Critics’ Picks

View of “At the Edge of Scarcity,” 2011.

View of “At the Edge of Scarcity,” 2011.


Miguel Ángel Rojas

Sicardi | Ayers | Bacino
1506 West Alabama
April 8–May 14, 2011

Miguel Ángel Rojas’s subtle, affecting new works, which comprise strict text- and grid-based compositions that do not disguise the poignancy of their subject matter, implicitly trace the corrupting effect of the cocaine trade on Colombia and the United States. Many of the pieces in his latest exhibition, titled “At the Edge of Scarcity,” use coca leaves and dollar bills, cut into countless uniform dots a few millimeters in size and fixed on large sheets of paper in low-resolution patterns. These works resemble the output of a giant dot-matrix printer; this, with the Tron-era typeface (as in Expectations, 2008) and cocaine references, implies a point of origin in 1980s party culture. Several are diptychs: half in coca and half in dollar. Close attention is needed to tell apart the two similar shades of green.

The diptychs’ texts pair the sites of coca production with those of cocaine consumption. San Bernardo del Viento Version 1, 2011, explicitly spells out the accusation: “Mateo Matamala and Margarita Maria / have died at San Bernardo del Viento / their lives ended / by the drug dealers’ rapaciousness and greed / from San Bernardo del Viento / to your party”; while in El capital (CAPITAL), 2009, the text simply reads “More / Less.” Another group of works uses small chips covered in gold leaf and hung one by one, slightly above the surface; they shimmer in waves if breathed on or passed close by.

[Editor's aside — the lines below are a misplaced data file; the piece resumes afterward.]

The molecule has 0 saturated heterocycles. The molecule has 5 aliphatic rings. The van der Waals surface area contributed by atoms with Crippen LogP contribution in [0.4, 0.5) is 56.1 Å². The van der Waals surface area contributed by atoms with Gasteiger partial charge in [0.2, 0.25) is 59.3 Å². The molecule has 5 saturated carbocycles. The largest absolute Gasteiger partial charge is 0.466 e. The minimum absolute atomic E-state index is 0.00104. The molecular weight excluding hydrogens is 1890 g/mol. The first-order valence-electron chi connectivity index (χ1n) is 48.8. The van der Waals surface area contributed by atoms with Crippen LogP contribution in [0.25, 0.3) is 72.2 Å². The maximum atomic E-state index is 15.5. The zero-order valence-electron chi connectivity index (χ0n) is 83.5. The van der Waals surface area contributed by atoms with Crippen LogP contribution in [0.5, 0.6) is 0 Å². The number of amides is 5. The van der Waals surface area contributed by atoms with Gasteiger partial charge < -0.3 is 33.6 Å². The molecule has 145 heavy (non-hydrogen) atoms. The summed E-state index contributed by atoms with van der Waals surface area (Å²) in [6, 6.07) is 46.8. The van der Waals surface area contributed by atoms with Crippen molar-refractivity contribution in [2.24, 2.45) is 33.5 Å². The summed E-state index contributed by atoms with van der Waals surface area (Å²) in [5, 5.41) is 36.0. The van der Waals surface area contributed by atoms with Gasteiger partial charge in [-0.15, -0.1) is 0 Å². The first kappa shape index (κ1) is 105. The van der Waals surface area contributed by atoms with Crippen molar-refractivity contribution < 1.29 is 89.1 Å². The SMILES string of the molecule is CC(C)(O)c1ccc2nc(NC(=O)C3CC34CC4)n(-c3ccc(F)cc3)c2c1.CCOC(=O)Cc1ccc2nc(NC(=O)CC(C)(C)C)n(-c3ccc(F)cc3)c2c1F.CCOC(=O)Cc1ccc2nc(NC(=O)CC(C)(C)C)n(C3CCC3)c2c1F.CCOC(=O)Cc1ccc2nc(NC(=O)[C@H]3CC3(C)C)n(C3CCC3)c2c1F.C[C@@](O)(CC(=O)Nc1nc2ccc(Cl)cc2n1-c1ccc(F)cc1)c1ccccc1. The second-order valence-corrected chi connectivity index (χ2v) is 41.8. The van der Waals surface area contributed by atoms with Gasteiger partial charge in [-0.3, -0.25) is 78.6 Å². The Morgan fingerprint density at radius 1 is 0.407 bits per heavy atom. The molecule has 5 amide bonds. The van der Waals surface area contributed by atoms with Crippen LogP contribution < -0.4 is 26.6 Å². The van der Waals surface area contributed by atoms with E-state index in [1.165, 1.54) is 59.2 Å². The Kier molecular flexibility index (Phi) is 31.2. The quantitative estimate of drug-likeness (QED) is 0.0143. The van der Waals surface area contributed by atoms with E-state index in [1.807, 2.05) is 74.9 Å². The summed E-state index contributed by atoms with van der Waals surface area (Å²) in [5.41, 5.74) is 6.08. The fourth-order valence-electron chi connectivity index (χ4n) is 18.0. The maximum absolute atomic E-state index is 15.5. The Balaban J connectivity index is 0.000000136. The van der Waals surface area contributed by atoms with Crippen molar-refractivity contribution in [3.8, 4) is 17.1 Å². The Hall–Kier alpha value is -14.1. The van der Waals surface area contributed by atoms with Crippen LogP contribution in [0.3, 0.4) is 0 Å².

Introducing the exhibition in the front hall is Mirando la flor (Watching the Flower), 1997–2007, a silent video framed by two gelatin silver prints. Each depicts a man, Beto, who was young, healthy and beautiful in 1997 (at left) and deathly ill, with a ravaged body, in 2007 (at right). In the video, the older man sits and begins to talk, in an animated way, leading up to the terrible moment in which he will be confronted with the photograph of his young, healthy self. The multiplication of Beto’s image compresses years of life into a single view, forcing attention onto the specter of death that the slowness of time normally keeps at bay.